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View Full Version : Time for the Preakness - let's hear your picks



jmcclain19
05-20-2006, 04:23 PM
Just a few hours until the second leg of the Triple Crown, the Preakness at Pimlico kicks off.

Lets hear who everyone picked.

To attempt to win some money, I bet 12 superfectas - with Barbaro winning 11 of those 12 and Sweetnorthernsaint winning 1.

The 2nd thru 4ths slots in all 12 of my bets are a mix of Like Now, Bernardini, Brother Derek and Sweetnorthernsaint.

Here in the field

http://www.drf.com/tc/preakness/2006/preaknessstakes.html

reds1869
05-20-2006, 05:18 PM
Barbaro is the likely winner, but I would lay down on Sweetnorthernsaint if I were betting today. Of course, the fun loving side of me would go with Diabolical.

KronoRed
05-20-2006, 05:27 PM
No Steppenwolfer? awww :(

Chip R
05-20-2006, 07:24 PM
Barbaro pulled up lame not long after he left the gate. Looks like a back right leg problem. Not good.

jmcclain19
05-20-2006, 07:30 PM
They just had the track vet on who examed Barbaro right after the injury on the track. Said it looked "significant". Not sure if it was life threatening, but certainly career ending and tramatic.

Terrible news - never want to see that.

Reds4Life
05-20-2006, 07:31 PM
His career is probably over. Hopefully it isn't something that will require him to be put down.

dabvu2498
05-20-2006, 08:12 PM
Not bragging, but I've seen enough horse injuries (unfortunately) to educatedly guess that his ankle is broken. Not likely life-threatening.

Hopefully a high-profile incident like this will cause more tracks to convert to the poly-track substance they are using at Turfway park and Keeneland.

Reds4Life
05-20-2006, 08:28 PM
Not bragging, but I've seen enough horse injuries (unfortunately) to educatedly guess that his ankle is broken. Not likely life-threatening.

Hopefully a high-profile incident like this will cause more tracks to convert to the poly-track substance they are using at Turfway park and Keeneland.

The leg is fractured above and below the ankle and requires major surgery.

Brandon4MVP
05-20-2006, 09:39 PM
They said a human would have to spend 6 weeks in bed with a comparible fracture.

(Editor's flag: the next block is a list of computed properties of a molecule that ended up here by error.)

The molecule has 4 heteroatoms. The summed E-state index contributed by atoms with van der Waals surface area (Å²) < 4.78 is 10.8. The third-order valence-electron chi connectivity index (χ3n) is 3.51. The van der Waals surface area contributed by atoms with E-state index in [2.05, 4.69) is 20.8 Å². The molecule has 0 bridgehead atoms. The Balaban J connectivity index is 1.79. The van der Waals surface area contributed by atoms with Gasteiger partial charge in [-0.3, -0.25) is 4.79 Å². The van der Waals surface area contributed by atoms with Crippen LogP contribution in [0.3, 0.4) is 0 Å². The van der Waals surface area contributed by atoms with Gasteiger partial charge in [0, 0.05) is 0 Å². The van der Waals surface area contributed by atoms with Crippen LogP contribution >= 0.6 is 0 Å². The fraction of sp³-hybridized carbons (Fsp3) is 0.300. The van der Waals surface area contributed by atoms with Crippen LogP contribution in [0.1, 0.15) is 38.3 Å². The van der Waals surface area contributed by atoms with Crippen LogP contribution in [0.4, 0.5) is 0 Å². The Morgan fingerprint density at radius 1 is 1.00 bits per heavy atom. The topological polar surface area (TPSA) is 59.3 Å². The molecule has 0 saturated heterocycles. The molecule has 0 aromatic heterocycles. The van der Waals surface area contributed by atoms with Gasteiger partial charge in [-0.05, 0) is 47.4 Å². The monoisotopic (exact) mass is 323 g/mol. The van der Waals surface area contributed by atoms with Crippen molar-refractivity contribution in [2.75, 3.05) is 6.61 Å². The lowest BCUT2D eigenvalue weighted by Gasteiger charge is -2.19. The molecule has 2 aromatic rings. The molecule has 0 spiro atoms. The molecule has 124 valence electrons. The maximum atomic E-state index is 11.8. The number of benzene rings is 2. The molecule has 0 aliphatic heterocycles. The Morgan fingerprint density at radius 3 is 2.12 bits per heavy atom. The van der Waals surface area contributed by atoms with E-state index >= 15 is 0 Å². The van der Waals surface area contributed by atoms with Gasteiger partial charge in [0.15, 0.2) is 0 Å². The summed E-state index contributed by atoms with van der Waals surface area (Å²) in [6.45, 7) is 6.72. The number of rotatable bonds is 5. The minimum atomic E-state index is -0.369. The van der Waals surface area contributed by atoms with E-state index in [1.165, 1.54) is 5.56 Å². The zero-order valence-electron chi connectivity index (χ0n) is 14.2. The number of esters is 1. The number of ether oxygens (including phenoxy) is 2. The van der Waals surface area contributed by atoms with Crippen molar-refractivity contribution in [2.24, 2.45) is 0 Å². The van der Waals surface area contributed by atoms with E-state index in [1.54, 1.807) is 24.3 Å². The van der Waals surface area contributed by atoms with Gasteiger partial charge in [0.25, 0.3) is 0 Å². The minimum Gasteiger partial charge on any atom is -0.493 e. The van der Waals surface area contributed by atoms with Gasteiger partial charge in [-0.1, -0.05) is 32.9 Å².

KronoRed
05-20-2006, 11:35 PM
Poor horse :(

Red Heeler
05-21-2006, 08:36 AM
Not bragging, but I've seen enough horse injuries (unfortunately) to educatedly guess that his ankle is broken. Not likely life-threatening.

Hopefully a high-profile incident like this will cause more tracks to convert to the poly-track substance they are using at Turfway park and Keeneland.

Elimination of toe grabs would be even better.

jmcclain19
05-21-2006, 05:02 PM
http://sports.yahoo.com/rah/news?slug=ap-barbaro-surgery&prov=ap&type=lgns

Barbaro in surgery for 'life-threatening injuries'
By RICHARD ROSENBLATT, AP Racing Writer

KENNETT SQUARE, Pa. (AP) -- Kentucky Derby winner Barbaro was in surgery Sunday fighting for his life a day after breaking his right rear leg in three places at the Preakness, and the colt's surgeon said he's never worked on so many catastrophic injuries to one horse.

Dr. Dean Richardson was operating at the University of Pennsylvania's New Bolton Center for Large Animals and said the procedure could take several hours. There was no update after two hours of surgery.

At the front gate, well-wishers already had tacked up signs: "Thank you, Barbaro," "Believe in Barbaro" and "We Love you Barbaro."

Barbaro sustained "life-threatening injuries" after breaking bones above and below his right rear ankle at the start of the Preakness Stakes.

"You do not see this severe injury frequently because the fact is most horses that suffer this typically are put down on the race track," said Richardson, the chief of surgery for the center. "This is rare."

"It's about as bad as it could be," he added. "The main thing going for the horse is a report that his skin was not broken at the time of injury. It's a testament to the care given to the team of doctors on the track and (jockey) Mr. Prado on the racetrack."

Richardson outlined Barbaro's medical problems: a broken cannon bone above the ankle, a broken sesamoid bone behind the ankle and a broken long pastern bone below the ankle. The fetlock joint -- the ankle -- was dislocated.

"The aspects of the surgery will be dictated slightly by what we find," Richardson said. "But the bottom line is we will attempt to perform a fusion of that joint and to stabilize it and make it comfortable enough for him to walk on."

Unbeaten and a serious contender for the Triple Crown, Barbaro broke down only a few hundred yards into the 1 3-16-mile Preakness. With his right leg flaring out grotesquely, the record crowd of 118,402 watched in shock as Barbaro veered sideways. Jockey Edgar Prado pulled the powerful colt to a halt, jumped off and awaited medical assistance.

Barbaro was fitted for an inflatable cast by the attending veterinarian, Dr. Nicholas Meittinis, and the colt trained so expertly by Michael Matz was taken to the center, known as the University of Pennsylvania's George D. Widener Hospital New Bolton Center.

Barbara Dallap, a clinician at the center, was present when Barbaro arrived Saturday night.

"When we unloaded him, he was placed in intensive care and we stabilized him overnight," Dallap said. "He was very brave and well behaved under the situation and was comfortable overnight."

Matz, too, was at the center Saturday night.

"Two weeks ago we were on such a high and this is our worst nightmare," he said. "Hopefully, everything will go well with the operation and we'll be able to save him."